Tim Hocking, of Miranda Jewellery Workshop, was robbed on March 28, and was broken into again two weeks ago. He reported that the criminals used a similar strategy to the Chiltons theft.

“They bashed the front door in, the cabinet, and the strong room, and just took random stuff,” he said. “The second time they couldn’t get in the front door, they smashed a laminated window and eventually forced their way in, but got nothing that time. We were using different locks. “

Hocking also reiterated the boldness of the burglary.

“They’re doing this inside three minutes, there are alarms screaming in their ears, and neighbours screaming,” he said, “and they’re being been chased down the road because they don’t have a car. It’s incredibly brazen.”

Hocking said that after the first robbery his father, Bob, tried to warn other jewellers in the area, but found many had already had already had similar experiences.

“Dad rang other jewellers he knew to warn them, and lo and behold, they had been robbed already,” Hocking said.

Jewellery retailers supporting each other
The string of robberies has highlighted how strong the jewellery retailer network is in southern Sydney. The robberies have attracted little media attention, but many jewellers in the area were aware of the robberies and have been assisting each other.

The National Council of Jewellery Valuers (NCJV) also helped spread the word, sending an email to NSW members when it was informed of the thefts.

“The day I was made aware, I sent the email out to the members,” NSW NCJV executive officer Graham Easy told Jeweller. “They shatter cases and they take stuff, they scratch around the safe but don’t spend too much time trying to break in. My main advice to retailers would be to put everything away every night securely in the safe so there is nothing for them to take.”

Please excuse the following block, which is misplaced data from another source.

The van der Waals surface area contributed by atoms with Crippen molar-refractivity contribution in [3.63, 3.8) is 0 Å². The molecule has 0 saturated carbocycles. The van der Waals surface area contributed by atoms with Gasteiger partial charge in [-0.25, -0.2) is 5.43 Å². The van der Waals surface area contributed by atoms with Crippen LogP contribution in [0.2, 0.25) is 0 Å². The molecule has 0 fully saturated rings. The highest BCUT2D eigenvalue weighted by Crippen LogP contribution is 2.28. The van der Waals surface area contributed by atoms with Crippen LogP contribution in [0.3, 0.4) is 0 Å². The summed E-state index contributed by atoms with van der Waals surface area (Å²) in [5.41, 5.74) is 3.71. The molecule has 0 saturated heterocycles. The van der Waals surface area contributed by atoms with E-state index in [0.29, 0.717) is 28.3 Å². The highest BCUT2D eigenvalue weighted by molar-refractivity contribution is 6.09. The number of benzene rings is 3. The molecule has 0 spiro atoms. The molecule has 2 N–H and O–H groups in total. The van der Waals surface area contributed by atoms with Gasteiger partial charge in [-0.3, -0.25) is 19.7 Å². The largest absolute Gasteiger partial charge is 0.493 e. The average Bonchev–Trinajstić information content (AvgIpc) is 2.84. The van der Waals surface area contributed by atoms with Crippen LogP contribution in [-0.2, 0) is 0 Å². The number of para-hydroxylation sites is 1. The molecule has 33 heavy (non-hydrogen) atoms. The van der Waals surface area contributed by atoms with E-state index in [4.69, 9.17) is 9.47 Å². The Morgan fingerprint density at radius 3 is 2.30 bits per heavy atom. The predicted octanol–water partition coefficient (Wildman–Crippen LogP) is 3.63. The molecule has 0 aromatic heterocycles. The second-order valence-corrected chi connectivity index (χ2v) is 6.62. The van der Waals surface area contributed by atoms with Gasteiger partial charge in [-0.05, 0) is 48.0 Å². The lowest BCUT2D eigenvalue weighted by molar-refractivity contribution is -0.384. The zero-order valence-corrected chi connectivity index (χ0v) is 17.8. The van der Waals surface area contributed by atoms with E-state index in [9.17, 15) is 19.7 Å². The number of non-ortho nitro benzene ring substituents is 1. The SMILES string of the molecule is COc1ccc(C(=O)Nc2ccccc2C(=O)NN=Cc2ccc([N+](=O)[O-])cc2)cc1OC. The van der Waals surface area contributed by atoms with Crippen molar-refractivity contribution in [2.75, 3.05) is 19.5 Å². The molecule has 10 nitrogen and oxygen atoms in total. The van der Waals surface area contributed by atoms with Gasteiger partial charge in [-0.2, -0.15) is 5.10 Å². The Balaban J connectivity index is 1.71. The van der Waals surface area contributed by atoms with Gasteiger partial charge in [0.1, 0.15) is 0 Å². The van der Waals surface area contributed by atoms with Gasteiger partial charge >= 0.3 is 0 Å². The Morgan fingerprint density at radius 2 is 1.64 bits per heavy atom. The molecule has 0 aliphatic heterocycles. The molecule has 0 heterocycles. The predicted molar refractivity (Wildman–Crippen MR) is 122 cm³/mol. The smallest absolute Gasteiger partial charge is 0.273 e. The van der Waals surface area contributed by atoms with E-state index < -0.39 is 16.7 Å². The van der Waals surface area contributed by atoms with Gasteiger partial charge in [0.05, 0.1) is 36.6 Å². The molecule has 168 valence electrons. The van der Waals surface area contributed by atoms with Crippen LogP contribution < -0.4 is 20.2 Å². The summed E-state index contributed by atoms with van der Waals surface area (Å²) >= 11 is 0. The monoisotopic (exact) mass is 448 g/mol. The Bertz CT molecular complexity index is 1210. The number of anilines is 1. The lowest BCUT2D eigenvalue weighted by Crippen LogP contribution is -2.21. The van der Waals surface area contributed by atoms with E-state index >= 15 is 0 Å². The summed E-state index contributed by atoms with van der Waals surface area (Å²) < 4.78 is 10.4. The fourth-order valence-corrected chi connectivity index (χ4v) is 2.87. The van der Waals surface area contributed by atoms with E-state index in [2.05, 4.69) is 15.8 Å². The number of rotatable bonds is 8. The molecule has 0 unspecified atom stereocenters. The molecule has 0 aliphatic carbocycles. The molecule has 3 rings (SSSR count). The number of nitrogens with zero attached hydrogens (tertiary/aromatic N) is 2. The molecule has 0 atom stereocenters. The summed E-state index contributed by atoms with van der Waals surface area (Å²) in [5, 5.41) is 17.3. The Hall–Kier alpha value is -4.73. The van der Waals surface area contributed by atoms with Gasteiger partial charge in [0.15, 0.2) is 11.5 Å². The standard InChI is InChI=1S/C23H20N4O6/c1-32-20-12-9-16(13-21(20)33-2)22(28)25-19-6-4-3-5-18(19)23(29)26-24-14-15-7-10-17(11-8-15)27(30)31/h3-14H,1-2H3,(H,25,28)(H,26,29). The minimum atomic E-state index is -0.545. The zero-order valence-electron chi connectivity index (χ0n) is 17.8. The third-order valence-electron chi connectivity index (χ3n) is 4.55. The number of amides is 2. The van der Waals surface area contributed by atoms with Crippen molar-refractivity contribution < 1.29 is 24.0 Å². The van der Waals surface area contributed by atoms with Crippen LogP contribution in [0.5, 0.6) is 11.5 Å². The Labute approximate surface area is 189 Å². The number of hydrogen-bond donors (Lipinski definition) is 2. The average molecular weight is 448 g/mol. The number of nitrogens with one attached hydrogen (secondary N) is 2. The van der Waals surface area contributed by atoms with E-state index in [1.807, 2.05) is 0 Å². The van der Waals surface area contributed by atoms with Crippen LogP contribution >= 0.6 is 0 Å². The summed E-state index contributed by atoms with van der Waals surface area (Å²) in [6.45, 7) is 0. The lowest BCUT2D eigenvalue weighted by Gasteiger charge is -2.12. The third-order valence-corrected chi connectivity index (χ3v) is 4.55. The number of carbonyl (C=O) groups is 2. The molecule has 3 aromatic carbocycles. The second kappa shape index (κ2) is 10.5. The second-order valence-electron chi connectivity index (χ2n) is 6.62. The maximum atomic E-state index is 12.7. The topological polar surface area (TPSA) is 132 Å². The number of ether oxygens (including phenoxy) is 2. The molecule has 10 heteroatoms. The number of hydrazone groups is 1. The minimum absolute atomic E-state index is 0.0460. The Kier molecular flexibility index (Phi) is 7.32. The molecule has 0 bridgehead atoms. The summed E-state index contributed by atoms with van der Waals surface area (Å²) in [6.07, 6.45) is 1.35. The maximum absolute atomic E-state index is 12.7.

Easy said the burglars’ organisation was skilled, and that they most likely had a supply chain arranged for selling the stolen jewellery.

“My guess is if they are professionals, they would either sell-on the products interstate or melt it down, torch it all in to a glob of gold, and take it to a gold refiner,” Easy explained. “They could even have pawnbrokers in other suburbs. I believe they would have an organised chain of disposal. You have to admire they are good at what they do even though we don’t like it, they’re not making it up as they go.”
Although the Police seem to have made significant progress on the case, Detective O’Neill said that investigations are not helped by the lack of adequate CCTV of robberies committed at night.

“While it’s not exclusive to jewellery stores, our investigations are not helped when CCTV coverage cannot capture a good image of offenders because the lights in the store do not come on,” he said.

O’Neill advised jewellery stores to install motion sensor security equipment where CCTV cameras and store lighting is activated when movement occurs.


In an unrelated incident, brazen thieves on a motorbike robbed this Melbourne jewellery store in broad daylight while staff watched on. 

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Friday, 28 February, 2020 03:53am